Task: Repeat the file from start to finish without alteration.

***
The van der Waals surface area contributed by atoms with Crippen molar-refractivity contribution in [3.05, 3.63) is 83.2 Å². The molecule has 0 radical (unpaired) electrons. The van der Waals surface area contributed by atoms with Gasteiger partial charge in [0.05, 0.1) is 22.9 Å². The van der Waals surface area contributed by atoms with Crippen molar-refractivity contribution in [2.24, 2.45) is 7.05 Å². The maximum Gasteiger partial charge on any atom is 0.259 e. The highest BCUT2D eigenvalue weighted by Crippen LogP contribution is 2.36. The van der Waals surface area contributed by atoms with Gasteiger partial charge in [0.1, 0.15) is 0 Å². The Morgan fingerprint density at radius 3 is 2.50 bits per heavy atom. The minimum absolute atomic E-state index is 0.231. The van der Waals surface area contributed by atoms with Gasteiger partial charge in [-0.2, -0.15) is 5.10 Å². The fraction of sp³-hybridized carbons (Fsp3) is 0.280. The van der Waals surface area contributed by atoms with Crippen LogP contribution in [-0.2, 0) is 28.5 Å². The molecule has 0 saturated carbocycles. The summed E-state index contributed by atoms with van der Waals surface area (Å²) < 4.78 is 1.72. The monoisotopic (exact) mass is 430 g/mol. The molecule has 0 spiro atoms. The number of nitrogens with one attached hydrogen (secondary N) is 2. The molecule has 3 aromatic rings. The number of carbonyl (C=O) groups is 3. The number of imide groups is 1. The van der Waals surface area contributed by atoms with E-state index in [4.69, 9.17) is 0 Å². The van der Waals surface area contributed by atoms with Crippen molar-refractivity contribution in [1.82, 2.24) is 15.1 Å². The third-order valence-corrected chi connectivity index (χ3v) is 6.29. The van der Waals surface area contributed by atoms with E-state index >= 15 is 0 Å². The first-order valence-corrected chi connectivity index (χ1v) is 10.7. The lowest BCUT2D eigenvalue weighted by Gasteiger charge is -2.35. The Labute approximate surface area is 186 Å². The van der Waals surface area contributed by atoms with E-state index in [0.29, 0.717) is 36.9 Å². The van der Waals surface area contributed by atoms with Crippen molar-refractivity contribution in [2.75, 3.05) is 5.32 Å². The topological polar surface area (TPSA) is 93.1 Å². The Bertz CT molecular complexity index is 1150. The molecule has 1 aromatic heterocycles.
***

The van der Waals surface area contributed by atoms with Crippen molar-refractivity contribution in [3.05, 3.63) is 83.2 Å². The molecule has 0 radical (unpaired) electrons. The van der Waals surface area contributed by atoms with Gasteiger partial charge in [0.05, 0.1) is 22.9 Å². The van der Waals surface area contributed by atoms with Crippen molar-refractivity contribution in [2.24, 2.45) is 7.05 Å². The maximum Gasteiger partial charge on any atom is 0.259 e. The highest BCUT2D eigenvalue weighted by Crippen LogP contribution is 2.36. The van der Waals surface area contributed by atoms with Gasteiger partial charge in [0.1, 0.15) is 0 Å². The Morgan fingerprint density at radius 3 is 2.50 bits per heavy atom. The minimum absolute atomic E-state index is 0.231. The van der Waals surface area contributed by atoms with Gasteiger partial charge in [-0.2, -0.15) is 5.10 Å². The fraction of sp³-hybridized carbons (Fsp3) is 0.280. The van der Waals surface area contributed by atoms with Crippen LogP contribution in [-0.2, 0) is 28.5 Å². The molecule has 0 saturated carbocycles. The summed E-state index contributed by atoms with van der Waals surface area (Å²) < 4.78 is 1.72. The monoisotopic (exact) mass is 430 g/mol. The molecule has 0 spiro atoms. The number of nitrogens with one attached hydrogen (secondary N) is 2. The molecule has 3 aromatic rings. The number of carbonyl (C=O) groups is 3. The number of imide groups is 1. The van der Waals surface area contributed by atoms with E-state index in [4.69, 9.17) is 0 Å². The van der Waals surface area contributed by atoms with Crippen molar-refractivity contribution in [1.82, 2.24) is 15.1 Å². The third-order valence-corrected chi connectivity index (χ3v) is 6.29. The van der Waals surface area contributed by atoms with E-state index >= 15 is 0 Å². The first-order valence-corrected chi connectivity index (χ1v) is 10.7. The lowest BCUT2D eigenvalue weighted by Gasteiger charge is -2.35. The Labute approximate surface area is 186 Å². The van der Waals surface area contributed by atoms with E-state index in [0.29, 0.717) is 36.9 Å². The van der Waals surface area contributed by atoms with Crippen molar-refractivity contribution in [2.75, 3.05) is 5.32 Å². The topological polar surface area (TPSA) is 93.1 Å². The Bertz CT molecular complexity index is 1150. The molecule has 1 aromatic heterocycles.